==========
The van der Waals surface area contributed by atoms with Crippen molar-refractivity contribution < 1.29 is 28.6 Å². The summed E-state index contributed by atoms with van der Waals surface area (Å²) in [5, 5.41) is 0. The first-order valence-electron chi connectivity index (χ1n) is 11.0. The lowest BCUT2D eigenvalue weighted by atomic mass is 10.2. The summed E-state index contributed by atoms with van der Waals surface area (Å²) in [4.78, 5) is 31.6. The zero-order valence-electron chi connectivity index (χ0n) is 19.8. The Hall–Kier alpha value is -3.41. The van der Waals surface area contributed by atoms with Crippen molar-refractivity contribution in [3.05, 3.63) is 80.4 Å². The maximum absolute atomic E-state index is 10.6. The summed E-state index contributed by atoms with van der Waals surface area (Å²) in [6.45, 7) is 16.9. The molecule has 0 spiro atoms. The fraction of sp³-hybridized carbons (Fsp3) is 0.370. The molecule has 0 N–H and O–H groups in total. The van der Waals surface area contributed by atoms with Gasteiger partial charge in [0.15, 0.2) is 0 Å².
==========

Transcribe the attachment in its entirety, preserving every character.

The van der Waals surface area contributed by atoms with Crippen molar-refractivity contribution < 1.29 is 28.6 Å². The summed E-state index contributed by atoms with van der Waals surface area (Å²) in [5, 5.41) is 0. The first-order valence-electron chi connectivity index (χ1n) is 11.0. The lowest BCUT2D eigenvalue weighted by atomic mass is 10.2. The summed E-state index contributed by atoms with van der Waals surface area (Å²) in [4.78, 5) is 31.6. The zero-order valence-electron chi connectivity index (χ0n) is 19.8. The Hall–Kier alpha value is -3.41. The van der Waals surface area contributed by atoms with Crippen molar-refractivity contribution in [3.05, 3.63) is 80.4 Å². The maximum absolute atomic E-state index is 10.6. The summed E-state index contributed by atoms with van der Waals surface area (Å²) in [6.45, 7) is 16.9. The molecule has 0 spiro atoms. The fraction of sp³-hybridized carbons (Fsp3) is 0.370. The molecule has 0 N–H and O–H groups in total. The van der Waals surface area contributed by atoms with Gasteiger partial charge in [0.15, 0.2) is 0 Å².